A Sign and a sermon. In chapter three of Acts we are given a sign and a sermon, a miracle and a message. The sign is the miraculous healing of a man who was severely crippled from birth for over forty years. After walking, running, jumping, and leaping for joy, we are told he is now clinging to Peter and John. All the people came, they were amazed and astounded. A sign and a sermon. Which do you think is more impressive, which is more powerful, which is more important? Let’s imagine for a moment I went to Mary right now and said, “Mary, in the name of Jesus Christ of Nazareth, rise up and walk!” Then immediately her leg grew back and strength returned to her legs and she stood up and started walking. In fact, even though it isn’t a very Dutch thing to do, she started dancing. After that, what would happen? People would start talking all over Lynden about this amazing thing Pastor Robert did and people would come flocking. Am I right? Who knows, it might even make the national news. Within months I would have a TV ministry, a mansion and a Lear Jet. And I would be a charlatan for cashing in on the miracle and using it for my own gain and glory. If I was wise I would do what Peter did and call time out and preach a sermon explaining what happened and why it happened and what it all means and what we should do in response to what happened. In other words, the miracle is not what’s most important, what’s most important is what it points to.
As we come to this final passage of II Peter I want to approach it a bit differently and focus on four phrases that stand out to me in the text. Next week I will wrap up the whole letter with a focus on the last two verses.
What is this weird book called Proverbs? On July 1 I challenged you and your families to read the 31 chapters of Proverbs during the 31 days of July. Some of you have been doing that, some started but have had trouble keeping going, some never even tried. Those who have been trying have some questions. Let’s face it, Proverbs is a weird book, there is no other book in the Bible like it. Reading it you feeling like a BB in a tin can, as the verses ricochet all over the place. There is no flow, no rhyme or reason. Almost no two verses are on the same topic. Let me begin with just a bit of background to this book. King Solomon is said in Scripture to be the wisest man who ever lived. In I Kings 4 we read that when he was starting out as king God asked Solomon in a dream what he would like God to give him. Remarkably of all the things he could have asked for, he asked for wisdom and this pleased God very much.
In II Peter 3 Peter is helping the Christians in his church know how to deal with people who say Jesus isn’t coming back and the world is not going to end in some sort of fiery ordeal and trial and great judgment. If it hasn’t happened in the past two thousand years, no sense thinking it will now. Live for the here and now. Live for today. Don’t worry, eat, drink and be merry, it’s all good. God is good and God is love and we have nothing to fear. They said this to justify their sexual freedom and indulgence and their love of money and love of earthly and worldly pleasures. And people who try to justify themselves always try to convince others of their same view, the more the merrier, the more confident they are in themselves. See we aren’t alone in this.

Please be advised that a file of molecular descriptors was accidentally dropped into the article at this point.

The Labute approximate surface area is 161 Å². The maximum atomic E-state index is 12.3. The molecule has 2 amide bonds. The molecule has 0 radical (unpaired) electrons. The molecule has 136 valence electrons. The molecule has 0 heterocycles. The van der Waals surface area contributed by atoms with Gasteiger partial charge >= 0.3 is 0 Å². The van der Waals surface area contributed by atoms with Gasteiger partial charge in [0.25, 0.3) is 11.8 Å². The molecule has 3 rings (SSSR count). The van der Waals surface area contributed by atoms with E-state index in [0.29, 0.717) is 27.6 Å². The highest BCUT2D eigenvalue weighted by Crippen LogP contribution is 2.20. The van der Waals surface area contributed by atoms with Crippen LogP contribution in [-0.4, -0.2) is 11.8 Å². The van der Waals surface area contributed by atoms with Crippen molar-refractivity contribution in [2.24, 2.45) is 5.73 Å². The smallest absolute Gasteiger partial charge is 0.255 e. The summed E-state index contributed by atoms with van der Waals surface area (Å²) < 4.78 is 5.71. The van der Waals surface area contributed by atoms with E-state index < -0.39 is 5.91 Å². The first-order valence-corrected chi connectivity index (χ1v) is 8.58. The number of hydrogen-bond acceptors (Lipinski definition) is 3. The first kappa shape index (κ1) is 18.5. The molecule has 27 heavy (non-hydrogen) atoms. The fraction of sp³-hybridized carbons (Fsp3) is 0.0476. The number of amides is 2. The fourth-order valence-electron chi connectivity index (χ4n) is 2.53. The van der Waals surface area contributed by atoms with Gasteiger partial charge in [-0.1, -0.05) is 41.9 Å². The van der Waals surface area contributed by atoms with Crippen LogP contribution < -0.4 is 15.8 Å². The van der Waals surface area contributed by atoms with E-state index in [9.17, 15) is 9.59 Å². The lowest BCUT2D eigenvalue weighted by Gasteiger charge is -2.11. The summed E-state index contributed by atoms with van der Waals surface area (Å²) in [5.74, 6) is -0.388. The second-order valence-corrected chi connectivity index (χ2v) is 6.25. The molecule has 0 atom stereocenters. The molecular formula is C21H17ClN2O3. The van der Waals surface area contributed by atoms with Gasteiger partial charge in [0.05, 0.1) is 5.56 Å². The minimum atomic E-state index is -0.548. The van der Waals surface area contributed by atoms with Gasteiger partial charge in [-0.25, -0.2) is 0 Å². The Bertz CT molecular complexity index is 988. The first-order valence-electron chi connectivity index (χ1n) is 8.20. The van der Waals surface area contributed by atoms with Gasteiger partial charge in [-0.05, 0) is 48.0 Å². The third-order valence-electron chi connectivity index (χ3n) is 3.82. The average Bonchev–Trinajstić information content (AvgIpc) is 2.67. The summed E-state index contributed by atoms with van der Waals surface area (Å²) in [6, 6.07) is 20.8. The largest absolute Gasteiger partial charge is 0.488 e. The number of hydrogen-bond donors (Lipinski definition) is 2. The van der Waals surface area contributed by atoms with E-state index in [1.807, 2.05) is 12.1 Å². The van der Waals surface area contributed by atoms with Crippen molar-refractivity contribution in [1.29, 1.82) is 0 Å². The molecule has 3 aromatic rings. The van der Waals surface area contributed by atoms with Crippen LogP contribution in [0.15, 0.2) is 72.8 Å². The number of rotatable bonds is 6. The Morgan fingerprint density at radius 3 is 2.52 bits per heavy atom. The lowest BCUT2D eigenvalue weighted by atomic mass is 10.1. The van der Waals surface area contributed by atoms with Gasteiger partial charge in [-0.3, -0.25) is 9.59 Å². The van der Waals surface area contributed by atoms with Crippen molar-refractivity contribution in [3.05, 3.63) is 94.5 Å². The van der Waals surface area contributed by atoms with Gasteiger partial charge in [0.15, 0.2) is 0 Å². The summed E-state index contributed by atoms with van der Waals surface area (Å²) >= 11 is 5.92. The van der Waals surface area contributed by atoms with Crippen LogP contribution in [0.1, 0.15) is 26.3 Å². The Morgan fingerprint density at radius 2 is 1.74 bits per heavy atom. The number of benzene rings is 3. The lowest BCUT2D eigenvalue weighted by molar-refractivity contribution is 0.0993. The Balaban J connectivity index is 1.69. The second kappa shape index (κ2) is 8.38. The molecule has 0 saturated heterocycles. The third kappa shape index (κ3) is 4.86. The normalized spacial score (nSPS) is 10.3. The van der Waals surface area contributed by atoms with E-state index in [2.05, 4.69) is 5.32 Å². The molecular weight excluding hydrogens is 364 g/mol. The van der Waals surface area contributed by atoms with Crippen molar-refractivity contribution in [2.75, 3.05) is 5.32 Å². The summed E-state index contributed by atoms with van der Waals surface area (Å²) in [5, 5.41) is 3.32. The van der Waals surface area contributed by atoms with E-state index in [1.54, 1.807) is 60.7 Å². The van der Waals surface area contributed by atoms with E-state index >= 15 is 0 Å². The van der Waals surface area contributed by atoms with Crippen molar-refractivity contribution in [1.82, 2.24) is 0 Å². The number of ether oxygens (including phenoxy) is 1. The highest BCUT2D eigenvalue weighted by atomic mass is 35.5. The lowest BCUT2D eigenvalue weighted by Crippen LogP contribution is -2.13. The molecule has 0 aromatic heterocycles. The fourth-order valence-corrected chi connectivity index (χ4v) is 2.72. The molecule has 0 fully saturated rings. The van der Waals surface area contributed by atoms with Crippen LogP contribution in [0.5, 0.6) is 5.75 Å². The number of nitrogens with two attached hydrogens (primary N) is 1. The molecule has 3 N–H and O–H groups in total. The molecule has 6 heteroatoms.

Well, let's look more closely at what God is teaching about Jesus & us in Mk.2's, as well as in Matt.9's & Lk.5's, story of THE PREACHER & PARALYTIC. • 1st we will notice the conflict brewing, 2nd the challenge hurled, 3rd the charges given. • 4th the conquest obtained, & 5th the cure celebrated.
It is interesting to note that most of the second epistles in the NT deal with false teachers and false prophets and false apostles, people who are deceiving believers and creating doubt and sowing the seeds of apostacy and immorality. It is a serious problem in every age. Peter in his second letter certainly has been warning about these things. In chapter three he has focused specifically on those scoffers who are saying that Jesus is not coming back like he promised. He is long overdue and we might as well just live and act as we please since it doesn’t matter. Where is God in the midst of all the chaos, conflict, terror, crime, violence, war, immorality? Why doesn’t God come back and fix everything that’s wrong with the world? What is God waiting for? When is the last act? When will the curtain come down on history? Why is the present age so long? Two thousand years and counting. If you have questions like that, Peter has answers. Four questions answered in II Peter 3: 1. How
We have to stop and reflect on what God allowed us to be a part of. I want you to know the fruit of your labors, I want you to know about the lives you touch, I want you to hear firsthand reports of God’s grace, God’s providence. I have asked some members of our Serve volunteer team to share briefly from their experience. Laura Buys and some of our youth; Ria Van Weerdhuizen; and Len Honcoop. Three weeks ago I preached from Acts 2:42-47, the classic Scripture text describing the beginnings of the early church. I said it was a snapshot picture of a healthy church. Listen to that text again and see how it was put into practice this week.